InFocus: Ponant


Sam Ballard profiles the French line that adds a certain je ne sais quoi to the luxury market, taking well-heeled guests to the remotest corners of the world

With French style and sophistication, Ponant has gathered an increasingly large pool of admirers in the UK. The line, which offers a luxury experience on vessels that are more like mega-yachts than cruise ships, is one of the biggest operators in Antarctica – highlighting the company’s increasing focus on expedition cruises.

Having been founded in the 1980s, Ponant now has a five-strong fleet – however, that is due to increase to nine following on from some serious investment. The new ships – Le Champlain (2018), Le Laperouse (2018), Le Bougainville (2019) and Le Dumont D’Urville (2019) – are all going to have the ability to take the line’s well-pampered guests deep into the heart of the polar regions, as well as other expedition destinations. However, that’s not all that it has up its sleeve.

The Blue Eye Lounge – an underwater area that will be found on board the four new ships – will have a glass window that is so thick it can handle the pressure of polar waters, the same as the ice strengthened hulls around it. Intriguingly, Ponant aren’t able to say how thick the glass is because of patents, although they did say that it took two years to develop. The lounge will enable guests to sit down and see life below the ocean surface – without having to venture out into submarines. What’s even more exciting is that the whole room will be an immersive sound experience – with “body listening sofas” able to vibrate in unison with the noises outside. That’s a world first.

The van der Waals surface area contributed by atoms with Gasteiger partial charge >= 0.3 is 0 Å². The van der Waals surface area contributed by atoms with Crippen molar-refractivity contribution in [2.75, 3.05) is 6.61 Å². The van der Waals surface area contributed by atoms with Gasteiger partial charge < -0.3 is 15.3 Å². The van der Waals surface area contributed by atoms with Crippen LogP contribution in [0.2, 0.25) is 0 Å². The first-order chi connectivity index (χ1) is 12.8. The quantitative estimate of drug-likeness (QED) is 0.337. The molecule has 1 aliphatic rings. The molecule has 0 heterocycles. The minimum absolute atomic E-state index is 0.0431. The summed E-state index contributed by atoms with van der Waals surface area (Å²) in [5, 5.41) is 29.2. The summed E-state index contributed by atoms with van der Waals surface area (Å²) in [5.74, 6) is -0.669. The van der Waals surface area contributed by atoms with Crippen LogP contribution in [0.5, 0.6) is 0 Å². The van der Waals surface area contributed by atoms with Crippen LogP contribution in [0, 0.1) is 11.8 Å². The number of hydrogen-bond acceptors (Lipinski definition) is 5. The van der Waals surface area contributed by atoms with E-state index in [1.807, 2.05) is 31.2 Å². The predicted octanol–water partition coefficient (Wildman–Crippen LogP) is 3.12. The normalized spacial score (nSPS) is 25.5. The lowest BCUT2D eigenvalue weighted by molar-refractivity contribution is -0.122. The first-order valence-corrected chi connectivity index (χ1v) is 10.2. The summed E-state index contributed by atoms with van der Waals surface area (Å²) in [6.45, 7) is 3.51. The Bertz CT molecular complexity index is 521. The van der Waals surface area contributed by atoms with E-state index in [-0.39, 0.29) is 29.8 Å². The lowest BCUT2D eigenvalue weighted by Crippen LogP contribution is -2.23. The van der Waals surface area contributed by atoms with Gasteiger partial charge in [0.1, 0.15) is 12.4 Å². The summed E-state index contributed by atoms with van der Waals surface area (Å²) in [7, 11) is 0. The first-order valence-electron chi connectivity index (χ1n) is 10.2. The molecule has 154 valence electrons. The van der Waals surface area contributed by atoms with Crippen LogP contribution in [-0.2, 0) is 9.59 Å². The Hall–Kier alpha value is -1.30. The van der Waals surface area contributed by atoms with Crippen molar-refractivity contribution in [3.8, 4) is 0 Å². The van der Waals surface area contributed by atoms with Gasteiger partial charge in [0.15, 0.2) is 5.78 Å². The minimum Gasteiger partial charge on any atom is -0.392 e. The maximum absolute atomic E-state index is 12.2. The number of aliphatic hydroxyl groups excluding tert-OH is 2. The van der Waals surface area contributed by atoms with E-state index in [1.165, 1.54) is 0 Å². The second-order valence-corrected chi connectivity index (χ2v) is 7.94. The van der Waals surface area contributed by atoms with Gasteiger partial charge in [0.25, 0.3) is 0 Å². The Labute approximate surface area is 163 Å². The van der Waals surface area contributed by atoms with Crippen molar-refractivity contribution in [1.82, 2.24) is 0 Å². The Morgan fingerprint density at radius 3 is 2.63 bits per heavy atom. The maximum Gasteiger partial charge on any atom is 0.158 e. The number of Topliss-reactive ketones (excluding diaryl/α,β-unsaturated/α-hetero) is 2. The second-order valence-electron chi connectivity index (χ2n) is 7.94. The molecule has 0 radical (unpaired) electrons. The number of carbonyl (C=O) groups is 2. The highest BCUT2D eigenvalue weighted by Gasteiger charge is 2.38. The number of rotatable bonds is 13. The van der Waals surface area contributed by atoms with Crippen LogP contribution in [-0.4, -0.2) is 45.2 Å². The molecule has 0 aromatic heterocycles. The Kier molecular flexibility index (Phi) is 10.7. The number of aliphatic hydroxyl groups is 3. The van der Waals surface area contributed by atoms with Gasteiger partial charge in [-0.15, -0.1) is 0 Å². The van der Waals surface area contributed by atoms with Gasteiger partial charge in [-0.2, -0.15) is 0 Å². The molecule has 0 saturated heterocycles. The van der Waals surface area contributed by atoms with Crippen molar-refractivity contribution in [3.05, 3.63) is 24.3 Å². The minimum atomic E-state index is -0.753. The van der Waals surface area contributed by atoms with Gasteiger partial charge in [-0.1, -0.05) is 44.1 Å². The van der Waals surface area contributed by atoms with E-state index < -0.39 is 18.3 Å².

Florence Kuyper, the expedition leader for Ponant, has been at the company for four years and told Cruise Adviser: “When you start an expedition with Ponant it is all about discovery. We will always try and do something new – weather permitting. If we get the chance to go and take a zodiac into an unexplored fjord, then we will do. And we’ll involve passengers, too.

“Most people want to start with an Antarctic cruise, but are advised to start with the Arctic. It’s so much more accessible for passengers from Britain. However, saying that, I think that Antarctica is the most beautiful place on Earth.”

While the company is starting to become renowned as an Antarctic specialist, it also has expedition cruises right around the world – with a programme that becomes increasingly varied as its fleet grows to nine ships. Whether it’s remote pacific islands or deep in to the Amazon, the small ships (Le Champlain will have just 92 cabins) are able to get further into destinations than larger competitors.

That’s not to say that you can’t do a week in the Mediterranean or fly out to the Caribbean and just enjoy the ship’s luxurious offering.

There’s no doubt that Ponant is part of a market that is growing faster than it has ever done before – with competitors such as Crystal, Scenic, Ritz-Carlton and Pandaw all releasing small vessels that will be taking their well-heeled guests out to remote corners of the world. It’s all about the points of differentiation – in the case of Ponant it is their French heritage. Think fine dining, beautiful interiors and indulgent experiences like
only the French know how. All while sailing to some of the most exciting places that expedition cruise has to offer.

Sam Ballard

Sam Ballard is the publisher of CRUISE ADVISER and has been writing about the cruise industry for a number of years. His CV includes the likes of shipping magazine International Cruise & Ferry Review and the digital publication Cruise News. He can be contacted

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